Leicester’s factories are a symptom of a bigger problem

2 September 2020

Over this past month Leicester’s textile factories have featured heavily in the news. This is with good cause, as the reports detail serious exploitation, with workers being paid as little as £3 per hour, working in dilapidated buildings and dealing with bullying and abuse. Despite multiple claims of exploitation and unsafe working environments made to central and local government, these factories are rarely inspected.

We feel it is our obligation to understand more about this and to educate others. With that in mind we’re sharing some reflections and resources to get you started. We will be sharing information about Leicester’s factories, about exploitation, about how to end it.

This is a quick summary of our thoughts on the situation.

1. This should not be surprising

We know modern slavery exists in the UK

A recent report estimated that there are at least 100,000 victims of modern slavery in the UK. It is hard to make an estimate, as the crime is known to be hidden in plain sight, but we know that 10,627 potential victims have actually been reported to the National Crime Agency in 2019. Some of the sectors that are deemed at risk of exploitation include construction, manufacturing, agriculture, fishing, food processing, hospitality, and care.

It is happening. It is happening here. And it is linked with every one of our lives.

This is not the first exposé about Leicester’s textile workers

Dispatches uncovered factory workers getting paid as little as £2 in Leicester in 2010. The Ethical Trading Initiative and University of Leicester published a report on exploitative practices in the same factories in 2015. The Financial Times published an article exposing exploitative practices in Leicester garment factories in 2018 and the Environmental Audit Committee published its own research on the issue with recommendations directed to government early last year. The CEOs of previously implicated retailers spoke with various government agencies in 2017 about having to raise standards in Leicester textile factories.

Central government knew. Local government knew. Businesses knew.

How can clothing be that cheap?

A 2018 article on the exploitative practices taking place in Leicester’s textile factories detailed buying a £6 and £7 dress from an online retailer whose clothing was made at the investigated factories. The minimum wage at the time is £7.82. We’ve done the math and it doesn’t add up to good working conditions. While the odd item on sale could be excused by the brand absorbing margin loss to give a good deal to the customer, consistently low prices leads one to wonder.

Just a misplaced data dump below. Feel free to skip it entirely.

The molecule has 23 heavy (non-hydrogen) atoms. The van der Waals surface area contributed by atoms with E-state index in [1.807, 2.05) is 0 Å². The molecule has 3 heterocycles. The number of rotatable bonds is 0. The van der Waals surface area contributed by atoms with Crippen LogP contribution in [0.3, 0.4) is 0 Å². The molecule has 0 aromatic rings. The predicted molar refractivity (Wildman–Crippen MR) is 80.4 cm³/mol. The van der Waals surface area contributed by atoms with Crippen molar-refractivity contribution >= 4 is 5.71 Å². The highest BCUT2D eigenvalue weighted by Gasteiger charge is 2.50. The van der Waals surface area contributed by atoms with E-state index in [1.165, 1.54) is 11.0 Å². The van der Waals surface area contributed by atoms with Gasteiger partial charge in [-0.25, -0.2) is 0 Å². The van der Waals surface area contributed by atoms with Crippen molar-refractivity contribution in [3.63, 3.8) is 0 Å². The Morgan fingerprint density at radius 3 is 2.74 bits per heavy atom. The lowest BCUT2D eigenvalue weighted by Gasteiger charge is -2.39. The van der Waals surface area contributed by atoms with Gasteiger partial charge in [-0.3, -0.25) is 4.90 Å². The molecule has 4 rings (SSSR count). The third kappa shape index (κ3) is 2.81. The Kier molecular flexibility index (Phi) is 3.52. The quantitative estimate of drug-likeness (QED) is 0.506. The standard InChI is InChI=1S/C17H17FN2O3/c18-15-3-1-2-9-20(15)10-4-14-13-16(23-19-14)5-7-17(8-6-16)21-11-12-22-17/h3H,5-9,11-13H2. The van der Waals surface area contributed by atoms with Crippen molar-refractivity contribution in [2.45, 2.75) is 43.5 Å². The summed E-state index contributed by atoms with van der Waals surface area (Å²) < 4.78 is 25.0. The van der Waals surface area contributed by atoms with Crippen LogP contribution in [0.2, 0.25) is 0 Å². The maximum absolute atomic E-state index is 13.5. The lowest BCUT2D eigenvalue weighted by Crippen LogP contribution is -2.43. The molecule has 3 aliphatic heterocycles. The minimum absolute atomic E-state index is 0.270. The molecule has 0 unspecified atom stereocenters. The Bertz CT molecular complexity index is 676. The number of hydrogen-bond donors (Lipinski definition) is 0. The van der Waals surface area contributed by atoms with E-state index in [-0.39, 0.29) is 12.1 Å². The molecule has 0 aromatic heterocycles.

2. Why does it happen?

To effectively address exploitation, we have to consider the root causes. Until now there have been some great campaigns by leading anti-slavery NGOs educating people on how to spot the signs of modern slavery (Shiva Foundation has done this as well). But if the signs have been spotted, as is the case with Leicester, how can we go further?

We must delve into the drivers and root causes of exploitation. One element of “prevention” work is to decrease the vulnerability of potential victims, for example, running education programmes on the rights a worker has in the UK if they’re coming from abroad, or information on negative practices (i.e. being charged recruitment fees, having identification documents withheld). But this might not be enough. In the case of Leicester, the article written in 2018 exposing the poor working conditions in textile factories, told the story of a worker, Hassan Doshi. Doshi had previously been working in the Leicester garment industry before factories were moved offshore – he had experienced better working conditions and knew that what he was experiencing in 2018 was exploitative. Thinking education would have prevented his exploitation ignores all of the other factors that meant he had no other choice.

So in addition to teaching people to spot exploitation once it’s happened and equipping potential victims with the knowledge to spot misleading work opportunities, we must look at business structures and how they can be shifted to drive out exploitation.

The power to push back on contract provisions decreases down the supply chain. Unless this power is rebalanced, those at the bottom of the chain (like Leicester’s factory workers) will suffer the consequences.

One example is outsourcing to cut costs. We know that in the hotel sector a majority of workers are outsourced. But because this is an unregulated area, some agencies providing workers for housekeeping for example, are charging such a low rate to hotels, they cannot be paying workers properly. The lead businesses must be accountable for all parts of their value chain. Saying one did not know will not suffice.

3. This is just the tip of the iceberg

There are an estimated 10,000 workers in Leicester’s factories. We know there are at least another 90,000 survivors across the country, according to estimates. Textile factories are high risk, but they are not alone. And the practices we’ve seen are not unique to this industry. There are a wide number of sectors that have been highlighted as high risk for exploitation in the UK.

We will circulate information on some of these industries. Learn more and be active in your circle of influence.

We know exploitation exists. Let’s work together to end it.

*This is part of a blog series examining exploitation in the UK. To read our blog on what actually happened in Leicester go here. To read our blog detailing the history of exploitation in the region go here.


Looking for help?

If you are looking for help, want to report a suspicion or are seeking advice,
call the Modern Slavery Helpline on

08000 121 700

If its an emergency and you believe someone is in imminent danger, call